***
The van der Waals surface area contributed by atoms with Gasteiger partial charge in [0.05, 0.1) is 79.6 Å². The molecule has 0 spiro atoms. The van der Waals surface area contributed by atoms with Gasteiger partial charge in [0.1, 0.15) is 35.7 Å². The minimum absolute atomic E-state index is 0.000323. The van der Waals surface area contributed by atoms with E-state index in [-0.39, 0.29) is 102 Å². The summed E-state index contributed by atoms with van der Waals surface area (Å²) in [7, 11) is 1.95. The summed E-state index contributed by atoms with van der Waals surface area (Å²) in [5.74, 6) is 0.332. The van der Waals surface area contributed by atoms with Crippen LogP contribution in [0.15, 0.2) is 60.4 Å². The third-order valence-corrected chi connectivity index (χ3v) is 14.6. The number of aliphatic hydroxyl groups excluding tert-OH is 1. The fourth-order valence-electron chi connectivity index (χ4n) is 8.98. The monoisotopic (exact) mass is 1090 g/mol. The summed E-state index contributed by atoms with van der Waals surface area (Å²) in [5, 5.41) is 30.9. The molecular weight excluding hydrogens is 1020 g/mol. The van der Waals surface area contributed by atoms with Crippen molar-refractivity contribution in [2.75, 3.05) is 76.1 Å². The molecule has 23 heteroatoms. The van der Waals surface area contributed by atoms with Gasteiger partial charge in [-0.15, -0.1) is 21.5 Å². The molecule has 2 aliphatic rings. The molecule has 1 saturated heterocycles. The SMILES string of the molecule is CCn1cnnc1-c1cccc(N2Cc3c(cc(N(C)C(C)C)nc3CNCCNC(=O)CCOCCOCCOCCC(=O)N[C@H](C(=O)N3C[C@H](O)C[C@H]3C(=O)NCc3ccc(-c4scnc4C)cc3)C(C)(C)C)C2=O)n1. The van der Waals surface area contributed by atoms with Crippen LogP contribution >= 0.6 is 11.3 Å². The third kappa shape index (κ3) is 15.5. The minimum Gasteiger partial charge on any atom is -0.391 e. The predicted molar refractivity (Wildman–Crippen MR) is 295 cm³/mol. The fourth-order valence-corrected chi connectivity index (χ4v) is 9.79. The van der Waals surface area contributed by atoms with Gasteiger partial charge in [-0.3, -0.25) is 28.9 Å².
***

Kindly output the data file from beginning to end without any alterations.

The van der Waals surface area contributed by atoms with Gasteiger partial charge in [0.05, 0.1) is 79.6 Å². The molecule has 0 spiro atoms. The van der Waals surface area contributed by atoms with Gasteiger partial charge in [0.1, 0.15) is 35.7 Å². The minimum absolute atomic E-state index is 0.000323. The van der Waals surface area contributed by atoms with E-state index in [-0.39, 0.29) is 102 Å². The summed E-state index contributed by atoms with van der Waals surface area (Å²) in [7, 11) is 1.95. The summed E-state index contributed by atoms with van der Waals surface area (Å²) in [5.74, 6) is 0.332. The van der Waals surface area contributed by atoms with Crippen LogP contribution in [0.15, 0.2) is 60.4 Å². The third-order valence-corrected chi connectivity index (χ3v) is 14.6. The number of aliphatic hydroxyl groups excluding tert-OH is 1. The fourth-order valence-electron chi connectivity index (χ4n) is 8.98. The monoisotopic (exact) mass is 1090 g/mol. The summed E-state index contributed by atoms with van der Waals surface area (Å²) in [5, 5.41) is 30.9. The molecular weight excluding hydrogens is 1020 g/mol. The van der Waals surface area contributed by atoms with Crippen molar-refractivity contribution in [2.75, 3.05) is 76.1 Å². The molecule has 23 heteroatoms. The van der Waals surface area contributed by atoms with Gasteiger partial charge in [-0.15, -0.1) is 21.5 Å². The molecule has 2 aliphatic rings. The molecule has 1 saturated heterocycles. The SMILES string of the molecule is CCn1cnnc1-c1cccc(N2Cc3c(cc(N(C)C(C)C)nc3CNCCNC(=O)CCOCCOCCOCCC(=O)N[C@H](C(=O)N3C[C@H](O)C[C@H]3C(=O)NCc3ccc(-c4scnc4C)cc3)C(C)(C)C)C2=O)n1. The van der Waals surface area contributed by atoms with Crippen LogP contribution >= 0.6 is 11.3 Å². The third kappa shape index (κ3) is 15.5. The minimum Gasteiger partial charge on any atom is -0.391 e. The predicted molar refractivity (Wildman–Crippen MR) is 295 cm³/mol. The fourth-order valence-corrected chi connectivity index (χ4v) is 9.79. The van der Waals surface area contributed by atoms with Gasteiger partial charge in [-0.3, -0.25) is 28.9 Å².